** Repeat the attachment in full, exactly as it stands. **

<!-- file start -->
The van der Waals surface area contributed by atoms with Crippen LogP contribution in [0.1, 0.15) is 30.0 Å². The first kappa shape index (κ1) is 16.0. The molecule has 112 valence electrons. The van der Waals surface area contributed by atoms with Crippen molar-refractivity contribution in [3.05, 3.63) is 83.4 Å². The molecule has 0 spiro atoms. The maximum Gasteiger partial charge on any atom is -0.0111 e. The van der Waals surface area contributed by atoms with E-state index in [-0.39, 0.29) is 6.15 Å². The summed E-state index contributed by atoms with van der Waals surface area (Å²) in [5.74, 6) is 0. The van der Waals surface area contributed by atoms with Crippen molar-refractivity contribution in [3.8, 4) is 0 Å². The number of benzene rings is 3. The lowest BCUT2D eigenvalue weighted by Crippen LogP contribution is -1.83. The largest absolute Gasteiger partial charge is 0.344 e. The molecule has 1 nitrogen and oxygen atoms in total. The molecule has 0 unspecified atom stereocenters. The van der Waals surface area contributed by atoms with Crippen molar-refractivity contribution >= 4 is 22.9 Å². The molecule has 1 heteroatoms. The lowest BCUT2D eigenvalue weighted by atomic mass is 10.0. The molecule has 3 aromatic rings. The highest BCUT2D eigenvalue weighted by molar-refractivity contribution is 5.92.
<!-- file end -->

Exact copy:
The van der Waals surface area contributed by atoms with Crippen LogP contribution in [0.1, 0.15) is 30.0 Å². The first kappa shape index (κ1) is 16.0. The molecule has 112 valence electrons. The van der Waals surface area contributed by atoms with Crippen molar-refractivity contribution in [3.05, 3.63) is 83.4 Å². The molecule has 0 spiro atoms. The maximum Gasteiger partial charge on any atom is -0.0111 e. The van der Waals surface area contributed by atoms with E-state index in [-0.39, 0.29) is 6.15 Å². The summed E-state index contributed by atoms with van der Waals surface area (Å²) in [5.74, 6) is 0. The van der Waals surface area contributed by atoms with Crippen molar-refractivity contribution in [3.8, 4) is 0 Å². The number of benzene rings is 3. The lowest BCUT2D eigenvalue weighted by Crippen LogP contribution is -1.83. The largest absolute Gasteiger partial charge is 0.344 e. The molecule has 1 nitrogen and oxygen atoms in total. The molecule has 0 unspecified atom stereocenters. The van der Waals surface area contributed by atoms with Crippen molar-refractivity contribution >= 4 is 22.9 Å². The molecule has 1 heteroatoms. The lowest BCUT2D eigenvalue weighted by atomic mass is 10.0. The molecule has 3 aromatic rings. The highest BCUT2D eigenvalue weighted by molar-refractivity contribution is 5.92.